Sandvik says shutting down its Kirkland Lake facility will mean more efficient service for the battery-electric vehicles (BEVs) currently operating at nearby Macassa Mine.
The Swedish mining vehicle manufacturer announced on Oct. 29 it was closing its Kirkland Lake service shop – managed under the Artisan Vehicle Systems division – and consolidating operations with its facility in Lively, an outlying community of Sudbury.
Peter Corcoran, vice-president at Sandvik Canada, said the opportunity to streamline operations revealed itself following the onset of the COVID-19 pandemic last March.
“With the past seven or eight months here with COVID, we’ve identified that operating from the home office and operating from remote facilities is actually quite productive, and we’ve seen productivity increase,” he said.
Left largely unused in the previous three months, Corcoran said, the Kirkland Lake shop was deemed superfluous to operations, as batteries for the BEVs are stored at the mine site, and vehicle servicing takes place underground.
Sandvik’s BEV technicians will continue to work from home, or on equipment in the field, and the facility and its assets have been divested, with any proceeds from the sale of office equipment being donated to the local branch of the Salvation Army.
“Anything we bought in the community stayed in the community,” Corcoran said.
One existing employee in Kirkland Lake opted to leave the company to pursue another opportunity, and Sandvik has hired three new technicians to service the Artisan line of vehicles.
The Kirkland Lake facility is a holdover from 2017 when California-based Artisan announced its arrival in Canada to be closer to its primary client, Kirkland Lake Gold, which was the first company to purchase and put into use Artisan’s Z-40, a 40-tonne electric haul truck.
At the time, Artisan revealed plans to build a 60,000-square-foot manufacturing plant and research and development facility, with the promise of creating 60 jobs over two years.
In preparation, the Town of Kirkland Lake invested $375,000 to extend municipal infrastructure services into the town industrial park, where the plant was anticipated to be built.
But those plans never materialized, and a little more than a year later, Sandvik purchased Artisan and its assets.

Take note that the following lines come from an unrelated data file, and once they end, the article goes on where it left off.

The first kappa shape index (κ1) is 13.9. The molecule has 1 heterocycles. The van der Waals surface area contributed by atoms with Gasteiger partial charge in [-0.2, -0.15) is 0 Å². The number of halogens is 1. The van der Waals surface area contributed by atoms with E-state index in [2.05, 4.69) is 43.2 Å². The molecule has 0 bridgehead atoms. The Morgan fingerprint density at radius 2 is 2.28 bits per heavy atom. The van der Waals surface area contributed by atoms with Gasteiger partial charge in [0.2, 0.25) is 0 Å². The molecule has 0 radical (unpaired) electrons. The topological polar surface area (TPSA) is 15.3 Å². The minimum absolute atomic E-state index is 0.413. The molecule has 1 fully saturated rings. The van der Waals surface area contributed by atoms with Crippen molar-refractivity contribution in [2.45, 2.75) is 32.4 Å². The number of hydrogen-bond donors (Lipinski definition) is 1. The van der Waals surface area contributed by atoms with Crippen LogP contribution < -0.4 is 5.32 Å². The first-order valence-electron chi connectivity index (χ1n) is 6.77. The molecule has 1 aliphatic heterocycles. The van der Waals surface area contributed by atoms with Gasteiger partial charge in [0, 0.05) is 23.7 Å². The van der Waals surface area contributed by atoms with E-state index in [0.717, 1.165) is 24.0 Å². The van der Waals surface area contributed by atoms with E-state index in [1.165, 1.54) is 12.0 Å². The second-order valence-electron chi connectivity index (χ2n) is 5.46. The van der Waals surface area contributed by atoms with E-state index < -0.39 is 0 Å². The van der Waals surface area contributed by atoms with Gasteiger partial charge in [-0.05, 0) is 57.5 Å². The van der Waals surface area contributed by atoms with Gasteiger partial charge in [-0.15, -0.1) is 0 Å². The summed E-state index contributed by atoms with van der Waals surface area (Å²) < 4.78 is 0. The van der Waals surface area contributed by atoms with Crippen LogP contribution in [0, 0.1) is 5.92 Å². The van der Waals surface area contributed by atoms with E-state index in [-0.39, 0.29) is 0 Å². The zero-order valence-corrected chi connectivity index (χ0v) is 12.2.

Following the acquisition, Corcoran said, a new plant was no longer needed, since Sandvik has its own service facilities and in-house expertise.
“When we bring all of the new equipment in from our factories around the world – being California for the BEV Artisan trucks and loaders – they arrive in Lively where they get a full check and service of the machine, and that means we can drive them on our ramp and our brake-testing facility in Lively, which we do for all our diesel equipment as well,” he said.
“Once that’s done, we can actually break the machine down and then ship it to the likes of Macassa or the other customers now in Ontario that have taken on BEV technology.”
In Lively, some existing diesel vehicle technicians have been retrained and requalified to service BEVs, which Cocoran said may open up additional opportunities for new hires.
They won’t necessarily be based in the Sudbury area, however, since Sandvik’s approach is to “hire the people to service the equipment closer to where the equipment’s being used,” he explained.
Before ever acquiring Artisan, Sandvik had already been manufacturing battery-electric underground drilling equipment, and, for years, had wisely been training technicians in both electrical and mechanical applications.
But as more mines adopt battery-electric technology – and more equipment manufacturers start producing BEVs – the company expects the need for BEV service technicians to grow as well.
That’s why, in October, the company signed a memorandum of understanding (MOU) with Northern College to serve as subject matter expert in the development of the Timmins school’s new battery-electric vehicle service technician course.
Kate Burns, Sandvik’s manager of marketing, intelligence and strategy, said Sandvik is currently reviewing the proposed curriculum to ensure it best reflects what BEV technicians need to learn in order to service a BEV safely.
Though a schedule for rolling out the program hasn’t yet been determined, Burns said ideally it would happen sooner rather than later.
“We understand that this is a requirement of the industry right now and is only going to grow, so as soon as possible, really,” she said of the timeline. “But we don’t have a hard date yet until we’ve got that curriculum finalized.”
Corcoran said these developments within Sandvik all fit nicely into the company’s 10-year sustainability plan, which guides the company in ways of reducing its carbon footprint.
That involves everything from closing redundant facilities like the Kirkland Lake plant to switching to LED lightbulbs at its operations.
But it also means educating more mines about the advantages of purchasing battery-electric vehicles to reduce diesel consumption and the production of harmful emissions.
At Macassa, at least, it seems they share that message.
“They’ve actually acquired more battery equipment, so they’re confident that we’re going down the right direction in Kirkland Lake with Macassa,” Corcoran said.
“So they’re continuing to grow in their BEV install base of equipment, and we’re happy to say that it’s with Sandivk at this present moment, so we’re doing something right. So that’s good to see.”